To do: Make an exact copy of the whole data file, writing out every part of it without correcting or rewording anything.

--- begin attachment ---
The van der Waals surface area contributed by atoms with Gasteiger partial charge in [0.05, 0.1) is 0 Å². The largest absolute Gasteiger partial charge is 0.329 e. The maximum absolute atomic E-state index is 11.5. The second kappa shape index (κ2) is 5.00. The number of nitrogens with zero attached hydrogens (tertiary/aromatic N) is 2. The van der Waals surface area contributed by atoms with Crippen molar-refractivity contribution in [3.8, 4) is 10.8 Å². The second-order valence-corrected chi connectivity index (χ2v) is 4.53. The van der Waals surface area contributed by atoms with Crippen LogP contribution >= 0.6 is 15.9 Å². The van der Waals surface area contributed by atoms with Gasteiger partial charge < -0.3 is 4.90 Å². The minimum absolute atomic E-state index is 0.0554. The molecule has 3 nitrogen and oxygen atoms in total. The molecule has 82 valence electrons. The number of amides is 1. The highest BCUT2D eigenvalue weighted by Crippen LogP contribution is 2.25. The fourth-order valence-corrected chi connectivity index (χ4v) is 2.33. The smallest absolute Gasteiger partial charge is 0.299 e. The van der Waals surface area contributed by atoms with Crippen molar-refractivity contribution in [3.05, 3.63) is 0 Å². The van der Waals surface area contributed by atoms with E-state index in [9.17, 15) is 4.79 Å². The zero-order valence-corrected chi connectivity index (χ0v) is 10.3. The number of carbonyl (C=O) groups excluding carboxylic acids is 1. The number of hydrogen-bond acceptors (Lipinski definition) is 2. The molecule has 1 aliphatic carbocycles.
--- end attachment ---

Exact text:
The van der Waals surface area contributed by atoms with Gasteiger partial charge in [0.05, 0.1) is 0 Å². The largest absolute Gasteiger partial charge is 0.329 e. The maximum absolute atomic E-state index is 11.5. The second kappa shape index (κ2) is 5.00. The number of nitrogens with zero attached hydrogens (tertiary/aromatic N) is 2. The van der Waals surface area contributed by atoms with Crippen molar-refractivity contribution in [3.8, 4) is 10.8 Å². The second-order valence-corrected chi connectivity index (χ2v) is 4.53. The van der Waals surface area contributed by atoms with Crippen LogP contribution >= 0.6 is 15.9 Å². The van der Waals surface area contributed by atoms with Gasteiger partial charge < -0.3 is 4.90 Å². The minimum absolute atomic E-state index is 0.0554. The molecule has 3 nitrogen and oxygen atoms in total. The molecule has 82 valence electrons. The number of amides is 1. The highest BCUT2D eigenvalue weighted by Crippen LogP contribution is 2.25. The fourth-order valence-corrected chi connectivity index (χ4v) is 2.33. The smallest absolute Gasteiger partial charge is 0.299 e. The van der Waals surface area contributed by atoms with Crippen molar-refractivity contribution in [3.05, 3.63) is 0 Å². The van der Waals surface area contributed by atoms with E-state index in [9.17, 15) is 4.79 Å². The zero-order valence-corrected chi connectivity index (χ0v) is 10.3. The number of carbonyl (C=O) groups excluding carboxylic acids is 1. The number of hydrogen-bond acceptors (Lipinski definition) is 2. The molecule has 1 aliphatic carbocycles.